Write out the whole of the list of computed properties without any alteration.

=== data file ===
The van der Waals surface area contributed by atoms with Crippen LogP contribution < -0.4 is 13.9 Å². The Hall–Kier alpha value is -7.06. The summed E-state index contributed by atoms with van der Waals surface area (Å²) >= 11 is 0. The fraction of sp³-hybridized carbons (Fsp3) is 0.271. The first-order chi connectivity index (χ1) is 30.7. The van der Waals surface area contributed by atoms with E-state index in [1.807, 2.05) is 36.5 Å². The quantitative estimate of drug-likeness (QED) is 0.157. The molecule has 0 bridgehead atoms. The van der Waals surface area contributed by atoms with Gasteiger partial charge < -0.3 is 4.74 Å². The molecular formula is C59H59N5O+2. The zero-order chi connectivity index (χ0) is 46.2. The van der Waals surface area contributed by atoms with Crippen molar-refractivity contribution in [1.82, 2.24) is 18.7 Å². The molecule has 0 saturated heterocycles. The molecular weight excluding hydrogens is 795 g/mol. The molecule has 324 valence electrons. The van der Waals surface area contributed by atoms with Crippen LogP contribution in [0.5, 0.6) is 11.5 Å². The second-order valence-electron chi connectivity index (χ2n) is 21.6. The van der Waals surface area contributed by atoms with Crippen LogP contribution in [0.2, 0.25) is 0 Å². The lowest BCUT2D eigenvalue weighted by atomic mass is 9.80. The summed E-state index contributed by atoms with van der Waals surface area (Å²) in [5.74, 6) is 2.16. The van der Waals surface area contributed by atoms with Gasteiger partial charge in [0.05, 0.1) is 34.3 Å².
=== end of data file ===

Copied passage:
The van der Waals surface area contributed by atoms with Crippen LogP contribution < -0.4 is 13.9 Å². The Hall–Kier alpha value is -7.06. The summed E-state index contributed by atoms with van der Waals surface area (Å²) >= 11 is 0. The fraction of sp³-hybridized carbons (Fsp3) is 0.271. The first-order chi connectivity index (χ1) is 30.7. The van der Waals surface area contributed by atoms with E-state index in [1.807, 2.05) is 36.5 Å². The quantitative estimate of drug-likeness (QED) is 0.157. The molecule has 0 bridgehead atoms. The van der Waals surface area contributed by atoms with Gasteiger partial charge < -0.3 is 4.74 Å². The molecular formula is C59H59N5O+2. The zero-order chi connectivity index (χ0) is 46.2. The van der Waals surface area contributed by atoms with Crippen molar-refractivity contribution in [1.82, 2.24) is 18.7 Å². The molecule has 0 saturated heterocycles. The molecular weight excluding hydrogens is 795 g/mol. The molecule has 324 valence electrons. The van der Waals surface area contributed by atoms with Crippen LogP contribution in [0.5, 0.6) is 11.5 Å². The second-order valence-electron chi connectivity index (χ2n) is 21.6. The van der Waals surface area contributed by atoms with Crippen LogP contribution in [0.2, 0.25) is 0 Å². The lowest BCUT2D eigenvalue weighted by atomic mass is 9.80. The summed E-state index contributed by atoms with van der Waals surface area (Å²) in [5.74, 6) is 2.16. The van der Waals surface area contributed by atoms with Gasteiger partial charge in [0.05, 0.1) is 34.3 Å².